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New KNUST Council must not include old members – Gov’t

The government does not want individuals who sat on the old governing council of the Kwame Nkrumah University of Science and Technology (KNUST) to be part of the new one to be constituted.

Information Minister, Kojo Oppong Nkrumah says members of the old council are party to the problems of the university and should not be judges in their own cause.

“Government’s position on the membership of the new council is that individuals who sat on the old council ought not to be on the new council. The old council is a party to the impasse that took place on the KNUST campus.

“Just as the actions of students, student leaders, school management and the council will be subject to full investigations when the school is reopened, it is important to ensure that a council that is put in place has the freedom of hand to superintend that exercise.

“The specific persons who constituted that old council cannot, therefore, preside in our opinion, over the matters in which their own decisions and conduct will be a subject,” he added.

VIce-Chancellor, Prof Kwasi Obiri Danso.

He believes the new council should contain fresh faces altogether and they will do a thorough job in resolving the issues at the university.

He is also convinced that the new council with the new members will be able to identify those culpable in last month’s disturbances at the university and bring the perpetrators to book.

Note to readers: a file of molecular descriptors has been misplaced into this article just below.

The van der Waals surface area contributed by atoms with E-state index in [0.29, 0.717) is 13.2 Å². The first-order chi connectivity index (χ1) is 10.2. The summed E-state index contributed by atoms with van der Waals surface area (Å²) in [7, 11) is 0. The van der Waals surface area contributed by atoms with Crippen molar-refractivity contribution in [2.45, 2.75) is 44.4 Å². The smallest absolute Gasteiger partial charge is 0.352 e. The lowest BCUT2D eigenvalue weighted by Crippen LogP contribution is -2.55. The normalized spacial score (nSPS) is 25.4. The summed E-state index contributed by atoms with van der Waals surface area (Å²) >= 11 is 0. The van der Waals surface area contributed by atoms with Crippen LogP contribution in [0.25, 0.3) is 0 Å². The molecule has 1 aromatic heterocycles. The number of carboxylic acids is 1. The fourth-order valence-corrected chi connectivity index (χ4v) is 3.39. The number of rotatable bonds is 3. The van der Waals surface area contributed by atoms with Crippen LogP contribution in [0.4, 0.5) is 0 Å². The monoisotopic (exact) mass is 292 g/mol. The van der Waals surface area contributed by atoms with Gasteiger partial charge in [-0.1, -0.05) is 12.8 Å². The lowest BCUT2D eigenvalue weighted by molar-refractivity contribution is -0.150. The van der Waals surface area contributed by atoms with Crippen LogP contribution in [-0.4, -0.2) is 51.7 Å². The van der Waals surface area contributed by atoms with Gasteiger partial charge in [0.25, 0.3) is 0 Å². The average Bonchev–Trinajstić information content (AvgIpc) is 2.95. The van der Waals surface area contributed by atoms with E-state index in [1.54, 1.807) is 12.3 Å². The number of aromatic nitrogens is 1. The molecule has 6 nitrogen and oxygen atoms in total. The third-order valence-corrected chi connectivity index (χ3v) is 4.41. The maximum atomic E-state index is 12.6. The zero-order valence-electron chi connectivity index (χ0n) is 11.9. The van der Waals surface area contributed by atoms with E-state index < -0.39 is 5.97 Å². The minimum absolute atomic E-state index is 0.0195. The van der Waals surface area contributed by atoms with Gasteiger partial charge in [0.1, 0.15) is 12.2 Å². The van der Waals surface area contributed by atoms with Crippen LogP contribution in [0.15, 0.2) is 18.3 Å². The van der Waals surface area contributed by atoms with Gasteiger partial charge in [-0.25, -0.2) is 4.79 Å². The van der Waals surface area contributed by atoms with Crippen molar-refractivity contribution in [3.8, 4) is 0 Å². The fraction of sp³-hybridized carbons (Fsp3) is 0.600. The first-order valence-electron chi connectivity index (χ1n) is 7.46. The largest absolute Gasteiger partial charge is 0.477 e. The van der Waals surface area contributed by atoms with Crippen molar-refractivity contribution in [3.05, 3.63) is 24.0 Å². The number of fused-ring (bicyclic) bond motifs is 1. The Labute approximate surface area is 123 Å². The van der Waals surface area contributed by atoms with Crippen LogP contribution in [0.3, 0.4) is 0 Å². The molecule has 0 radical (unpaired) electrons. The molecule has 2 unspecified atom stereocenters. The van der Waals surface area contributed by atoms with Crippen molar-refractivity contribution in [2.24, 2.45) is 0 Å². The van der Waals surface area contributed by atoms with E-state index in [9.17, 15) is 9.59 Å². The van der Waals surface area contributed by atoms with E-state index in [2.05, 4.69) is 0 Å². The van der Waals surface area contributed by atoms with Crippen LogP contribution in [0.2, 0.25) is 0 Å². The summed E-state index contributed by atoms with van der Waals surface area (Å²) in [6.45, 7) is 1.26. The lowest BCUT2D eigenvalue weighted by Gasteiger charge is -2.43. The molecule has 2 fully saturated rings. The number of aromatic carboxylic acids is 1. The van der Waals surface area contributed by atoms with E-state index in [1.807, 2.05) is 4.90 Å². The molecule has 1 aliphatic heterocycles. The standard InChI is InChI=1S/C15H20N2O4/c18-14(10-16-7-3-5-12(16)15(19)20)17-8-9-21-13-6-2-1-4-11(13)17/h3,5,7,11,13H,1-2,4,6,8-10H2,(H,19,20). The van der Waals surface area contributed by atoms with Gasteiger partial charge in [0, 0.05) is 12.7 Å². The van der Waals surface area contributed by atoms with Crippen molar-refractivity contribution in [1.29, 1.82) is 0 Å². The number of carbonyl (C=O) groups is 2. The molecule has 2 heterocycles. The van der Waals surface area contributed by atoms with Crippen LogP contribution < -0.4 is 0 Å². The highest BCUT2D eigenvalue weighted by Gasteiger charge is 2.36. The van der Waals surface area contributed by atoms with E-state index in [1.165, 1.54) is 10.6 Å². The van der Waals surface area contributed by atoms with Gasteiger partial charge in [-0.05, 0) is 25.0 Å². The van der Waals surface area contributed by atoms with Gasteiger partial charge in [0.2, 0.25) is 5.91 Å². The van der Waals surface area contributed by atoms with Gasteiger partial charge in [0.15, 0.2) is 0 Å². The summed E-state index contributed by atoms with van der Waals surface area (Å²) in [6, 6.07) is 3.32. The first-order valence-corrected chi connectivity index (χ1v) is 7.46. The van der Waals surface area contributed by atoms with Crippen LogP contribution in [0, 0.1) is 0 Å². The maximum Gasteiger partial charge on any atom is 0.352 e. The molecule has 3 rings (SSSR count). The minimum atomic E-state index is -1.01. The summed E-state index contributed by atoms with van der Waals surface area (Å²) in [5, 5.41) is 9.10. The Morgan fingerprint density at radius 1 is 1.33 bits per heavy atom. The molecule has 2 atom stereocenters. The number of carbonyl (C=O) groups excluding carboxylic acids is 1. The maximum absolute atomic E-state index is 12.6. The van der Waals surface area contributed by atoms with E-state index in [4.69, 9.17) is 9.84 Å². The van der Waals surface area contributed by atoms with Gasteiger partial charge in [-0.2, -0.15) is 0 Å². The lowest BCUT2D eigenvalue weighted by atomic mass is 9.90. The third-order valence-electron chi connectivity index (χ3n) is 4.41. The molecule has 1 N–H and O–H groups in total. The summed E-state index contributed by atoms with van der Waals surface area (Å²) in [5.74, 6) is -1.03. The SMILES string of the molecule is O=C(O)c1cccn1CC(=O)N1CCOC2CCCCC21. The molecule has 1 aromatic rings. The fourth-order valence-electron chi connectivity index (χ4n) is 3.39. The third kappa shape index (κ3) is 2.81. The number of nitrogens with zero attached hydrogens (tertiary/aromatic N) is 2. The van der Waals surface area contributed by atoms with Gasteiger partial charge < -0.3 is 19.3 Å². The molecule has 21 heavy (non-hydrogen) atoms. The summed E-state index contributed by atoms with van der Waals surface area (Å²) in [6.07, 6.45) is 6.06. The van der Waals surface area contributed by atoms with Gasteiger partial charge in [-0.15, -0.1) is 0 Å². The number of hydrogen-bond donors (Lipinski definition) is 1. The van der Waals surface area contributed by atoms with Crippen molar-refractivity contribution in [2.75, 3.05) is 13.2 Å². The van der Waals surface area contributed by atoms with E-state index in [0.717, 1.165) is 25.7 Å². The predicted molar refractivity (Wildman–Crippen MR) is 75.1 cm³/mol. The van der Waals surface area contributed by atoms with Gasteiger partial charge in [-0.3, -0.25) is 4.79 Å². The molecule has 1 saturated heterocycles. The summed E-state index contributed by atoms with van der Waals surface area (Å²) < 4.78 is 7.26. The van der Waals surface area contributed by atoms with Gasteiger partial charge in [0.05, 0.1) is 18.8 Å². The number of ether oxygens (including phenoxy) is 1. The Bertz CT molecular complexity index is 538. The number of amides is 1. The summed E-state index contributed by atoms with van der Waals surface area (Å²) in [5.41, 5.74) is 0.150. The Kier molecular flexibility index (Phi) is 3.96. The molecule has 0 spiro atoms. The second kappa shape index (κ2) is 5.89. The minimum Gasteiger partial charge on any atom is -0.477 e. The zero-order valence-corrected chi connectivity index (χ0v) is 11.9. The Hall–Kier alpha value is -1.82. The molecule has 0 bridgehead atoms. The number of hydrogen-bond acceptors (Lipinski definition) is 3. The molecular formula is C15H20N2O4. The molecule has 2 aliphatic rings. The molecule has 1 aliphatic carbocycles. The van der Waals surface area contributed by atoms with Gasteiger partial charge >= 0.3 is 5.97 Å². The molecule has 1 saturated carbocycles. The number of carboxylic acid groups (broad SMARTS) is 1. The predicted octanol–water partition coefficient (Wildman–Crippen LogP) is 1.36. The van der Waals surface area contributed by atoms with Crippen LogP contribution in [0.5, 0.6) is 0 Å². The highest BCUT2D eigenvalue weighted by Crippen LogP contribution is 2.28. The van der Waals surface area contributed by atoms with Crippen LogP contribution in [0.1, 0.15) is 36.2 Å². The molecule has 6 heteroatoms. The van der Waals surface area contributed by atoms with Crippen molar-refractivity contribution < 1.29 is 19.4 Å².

The KNUST was closed indefinitely after students riots let to the destruction of property, management of the university now says costs over ¢1 million.

KNUST DEMO
Glazed doors and windows of the university’s administration block were destroyed during the protest

The students were protesting what they claim to be the maltreatment meted out to them by campus security personnel. According to the students, the abuse has gone on for some time and school authorities have turned a blind eye.

Unable to take it anymore, they embark on a protest that led to the dissolution of the university’s governing council, the constitution of a new one which was eventually dissolved following protests by university teacher unions.

The Asantehene Otunfuo Osei Tutu has stepped in – as Chancellor of the university – to help in the reconstitution of a new council and bring sanity among feuding factions.

Mr Oppong Nkrumah while addressing the press on the issue says, government and some other groups have already indicated new nominees.

“It is important to note that in the matter of group seats on the council, the KNUST Act requires representatives from those groups. It does not ask for specific individuals, government is also not interested in deciding which specific individuals they nominate,” he added.

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